Yes, they have to brush their teeth, go to bed, do their homework and keep clean. They are in our charge so we must insure that they learn how to get along with others. But most of their learning comes through watching the adults in their lives. Ironically what we force on them is what they inevitably turn away from. When we allow them their own thoughts and desires, not necessarily fulfill them or agree with them, they learn their thoughts and desires are important and heard. They then respect the thoughts and desires of others.

Of course it is the parent’s job to set limits and not allow children to do whatever they want. However, don’t you set limits with your friends? Do your friends do whatever they want without the consequences of your reactions? I doubt if you would remain friends if they spoke dismissively and disrespectfully to you. So many of the qualities of a good friendship are the qualities of a strong and healthy parent/child relationship.

Next time you are in conversation with your child, ask yourself if this is the way you would talk to a good friend. If not, try putting a good friend in your child’s shoes and adjust your tone and words accordingly. What do you need to let go of in order to do that? What do you think you are losing or letting go of to do that?

Now that my children are grown, and I no longer actively parent them, I cherish our friendships. We have mutual trust and respect, and although we do not share experiences, we certainly share what we think and feel about those experiences. We ask for each other’s opinions and advice. I believe this is because I always treated them as I would my dear friends. I have always put friendship with them first. That never interfered with me being the authority, with me getting angry or arguing with them, with me setting firm limits on what was OK and what was not. I expect that of my friends, and expect my children to call me on behavior that they would not tolerate from a friend. I want my children to enjoy my company and to be happy, not obligated, to spend time with me.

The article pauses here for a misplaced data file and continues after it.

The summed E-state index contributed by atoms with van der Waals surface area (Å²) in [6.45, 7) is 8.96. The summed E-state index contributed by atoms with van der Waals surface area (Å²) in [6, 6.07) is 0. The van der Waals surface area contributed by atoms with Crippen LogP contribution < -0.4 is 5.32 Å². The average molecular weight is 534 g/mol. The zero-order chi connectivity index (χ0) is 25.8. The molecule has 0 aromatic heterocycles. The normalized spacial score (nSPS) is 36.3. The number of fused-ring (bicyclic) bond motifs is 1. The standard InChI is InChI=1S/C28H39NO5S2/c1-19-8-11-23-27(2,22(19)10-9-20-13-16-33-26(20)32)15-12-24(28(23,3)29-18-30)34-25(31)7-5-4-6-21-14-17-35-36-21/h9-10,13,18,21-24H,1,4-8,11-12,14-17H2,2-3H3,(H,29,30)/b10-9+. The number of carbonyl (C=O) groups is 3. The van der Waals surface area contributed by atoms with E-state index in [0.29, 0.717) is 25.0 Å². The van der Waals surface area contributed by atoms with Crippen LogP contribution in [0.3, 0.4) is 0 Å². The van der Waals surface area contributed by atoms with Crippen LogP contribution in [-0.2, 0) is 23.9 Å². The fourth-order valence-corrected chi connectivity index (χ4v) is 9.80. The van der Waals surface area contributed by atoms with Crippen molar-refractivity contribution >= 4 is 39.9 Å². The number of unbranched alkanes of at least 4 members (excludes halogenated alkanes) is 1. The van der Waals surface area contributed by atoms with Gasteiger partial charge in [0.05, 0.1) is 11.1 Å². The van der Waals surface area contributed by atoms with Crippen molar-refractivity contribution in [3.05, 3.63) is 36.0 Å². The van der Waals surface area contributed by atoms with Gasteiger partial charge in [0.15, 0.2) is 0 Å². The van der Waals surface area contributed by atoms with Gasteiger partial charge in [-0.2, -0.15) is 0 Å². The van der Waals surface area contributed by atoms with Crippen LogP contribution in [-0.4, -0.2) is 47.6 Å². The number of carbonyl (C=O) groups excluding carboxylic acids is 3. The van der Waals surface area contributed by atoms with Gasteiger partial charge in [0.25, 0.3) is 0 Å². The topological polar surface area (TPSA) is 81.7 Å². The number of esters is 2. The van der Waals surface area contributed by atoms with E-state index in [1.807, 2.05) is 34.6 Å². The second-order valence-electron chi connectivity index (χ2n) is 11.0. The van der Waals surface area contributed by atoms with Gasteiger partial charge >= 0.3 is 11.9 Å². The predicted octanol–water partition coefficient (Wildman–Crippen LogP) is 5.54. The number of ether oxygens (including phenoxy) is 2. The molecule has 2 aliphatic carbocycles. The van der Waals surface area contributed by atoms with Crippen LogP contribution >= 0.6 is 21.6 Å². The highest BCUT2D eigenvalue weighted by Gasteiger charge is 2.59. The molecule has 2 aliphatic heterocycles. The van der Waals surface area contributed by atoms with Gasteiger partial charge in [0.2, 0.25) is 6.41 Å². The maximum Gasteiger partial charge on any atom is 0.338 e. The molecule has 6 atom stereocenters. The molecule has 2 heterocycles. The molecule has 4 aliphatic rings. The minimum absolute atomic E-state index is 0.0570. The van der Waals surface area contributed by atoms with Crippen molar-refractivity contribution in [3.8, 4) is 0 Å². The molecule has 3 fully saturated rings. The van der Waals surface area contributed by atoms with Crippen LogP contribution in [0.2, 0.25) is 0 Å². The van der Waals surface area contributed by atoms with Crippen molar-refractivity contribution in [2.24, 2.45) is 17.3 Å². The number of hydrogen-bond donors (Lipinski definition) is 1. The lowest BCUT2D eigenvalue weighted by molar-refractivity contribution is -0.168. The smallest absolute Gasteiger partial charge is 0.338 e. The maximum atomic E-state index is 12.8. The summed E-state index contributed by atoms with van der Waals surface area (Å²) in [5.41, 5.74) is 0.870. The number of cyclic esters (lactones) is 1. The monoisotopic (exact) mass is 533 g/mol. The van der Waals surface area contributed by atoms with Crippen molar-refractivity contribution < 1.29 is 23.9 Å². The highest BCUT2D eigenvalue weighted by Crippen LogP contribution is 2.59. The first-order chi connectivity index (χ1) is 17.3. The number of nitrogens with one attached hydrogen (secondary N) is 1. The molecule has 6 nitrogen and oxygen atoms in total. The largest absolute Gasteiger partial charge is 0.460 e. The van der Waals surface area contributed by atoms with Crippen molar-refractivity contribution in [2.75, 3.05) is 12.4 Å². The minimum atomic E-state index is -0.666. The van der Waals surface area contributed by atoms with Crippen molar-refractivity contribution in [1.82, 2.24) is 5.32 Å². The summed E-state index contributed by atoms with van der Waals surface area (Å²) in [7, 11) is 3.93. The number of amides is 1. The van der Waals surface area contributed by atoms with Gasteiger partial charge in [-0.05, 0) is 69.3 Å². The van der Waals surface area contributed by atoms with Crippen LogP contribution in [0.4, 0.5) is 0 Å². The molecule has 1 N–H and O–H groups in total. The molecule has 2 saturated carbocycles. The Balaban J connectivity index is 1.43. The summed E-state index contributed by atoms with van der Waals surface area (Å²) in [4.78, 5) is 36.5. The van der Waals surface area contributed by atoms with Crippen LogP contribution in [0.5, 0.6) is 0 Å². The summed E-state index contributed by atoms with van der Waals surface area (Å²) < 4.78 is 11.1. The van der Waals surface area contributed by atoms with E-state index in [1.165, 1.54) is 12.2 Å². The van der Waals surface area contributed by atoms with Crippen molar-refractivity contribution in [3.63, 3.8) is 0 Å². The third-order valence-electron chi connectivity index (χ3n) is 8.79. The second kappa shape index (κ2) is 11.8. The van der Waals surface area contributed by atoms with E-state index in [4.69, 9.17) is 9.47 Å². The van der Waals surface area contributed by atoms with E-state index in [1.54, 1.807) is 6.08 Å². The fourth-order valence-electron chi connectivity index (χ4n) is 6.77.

Ways to establish a good friendship with your children:

  • Listen, hear, and show empathy—even when you don’t agree.
  • Don’t nag or force with coercive tactics like punishments, threats, and arbitrary consequences to get what you want.
  • Enjoy your time together, plan outings, laugh, tell stories, play games, get silly.
  • Be genuine, honest, responsible, and trustworthy.
  • Share yourself, don’t preach. Allow your children to get to know who you are as a person, what your childhood was like, what’s important to you, what your values are.
  • Respect your children’s ideas, decisions, and opinions even when you must say no or disagree.
  • Allow arguments, negotiate and problem solve so you maintain a balance of needs and wants.

I am proud to be my children’s friend, and I cherish the closeness that we have that I also have with my dear friends. I sometimes wonder if those who insist on never being their child’s friend know what it’s like to have close friendships they can count on.

The Christian Science Monitor has assembled a diverse group of the best family and parenting bloggers out there. Our contributing and guest bloggers are not employed or directed by the Monitor, and the views expressed are the bloggers' own, as is responsibility for the content of their blogs. Bonnie Harris blogs at